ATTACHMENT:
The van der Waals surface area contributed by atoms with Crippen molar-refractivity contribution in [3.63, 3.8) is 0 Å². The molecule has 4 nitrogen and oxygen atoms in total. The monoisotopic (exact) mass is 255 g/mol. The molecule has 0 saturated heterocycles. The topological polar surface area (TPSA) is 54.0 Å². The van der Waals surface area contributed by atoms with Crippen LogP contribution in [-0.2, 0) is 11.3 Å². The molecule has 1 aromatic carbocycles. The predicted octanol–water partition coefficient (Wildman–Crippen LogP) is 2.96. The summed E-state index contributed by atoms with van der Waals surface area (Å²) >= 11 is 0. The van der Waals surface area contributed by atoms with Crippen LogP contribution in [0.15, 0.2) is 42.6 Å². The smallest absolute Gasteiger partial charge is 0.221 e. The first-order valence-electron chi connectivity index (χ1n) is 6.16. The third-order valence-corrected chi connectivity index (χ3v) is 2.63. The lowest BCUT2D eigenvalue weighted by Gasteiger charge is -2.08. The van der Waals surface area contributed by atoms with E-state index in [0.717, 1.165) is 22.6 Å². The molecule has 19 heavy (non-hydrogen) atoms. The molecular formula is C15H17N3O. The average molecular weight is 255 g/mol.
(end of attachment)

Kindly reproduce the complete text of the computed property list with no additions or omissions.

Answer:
The van der Waals surface area contributed by atoms with Crippen molar-refractivity contribution in [3.63, 3.8) is 0 Å². The molecule has 4 nitrogen and oxygen atoms in total. The monoisotopic (exact) mass is 255 g/mol. The molecule has 0 saturated heterocycles. The topological polar surface area (TPSA) is 54.0 Å². The van der Waals surface area contributed by atoms with Crippen LogP contribution in [-0.2, 0) is 11.3 Å². The molecule has 1 aromatic carbocycles. The predicted octanol–water partition coefficient (Wildman–Crippen LogP) is 2.96. The summed E-state index contributed by atoms with van der Waals surface area (Å²) >= 11 is 0. The van der Waals surface area contributed by atoms with Crippen LogP contribution in [0.15, 0.2) is 42.6 Å². The smallest absolute Gasteiger partial charge is 0.221 e. The first-order valence-electron chi connectivity index (χ1n) is 6.16. The third-order valence-corrected chi connectivity index (χ3v) is 2.63. The lowest BCUT2D eigenvalue weighted by Gasteiger charge is -2.08. The van der Waals surface area contributed by atoms with E-state index in [0.717, 1.165) is 22.6 Å². The molecule has 19 heavy (non-hydrogen) atoms. The molecular formula is C15H17N3O. The average molecular weight is 255 g/mol.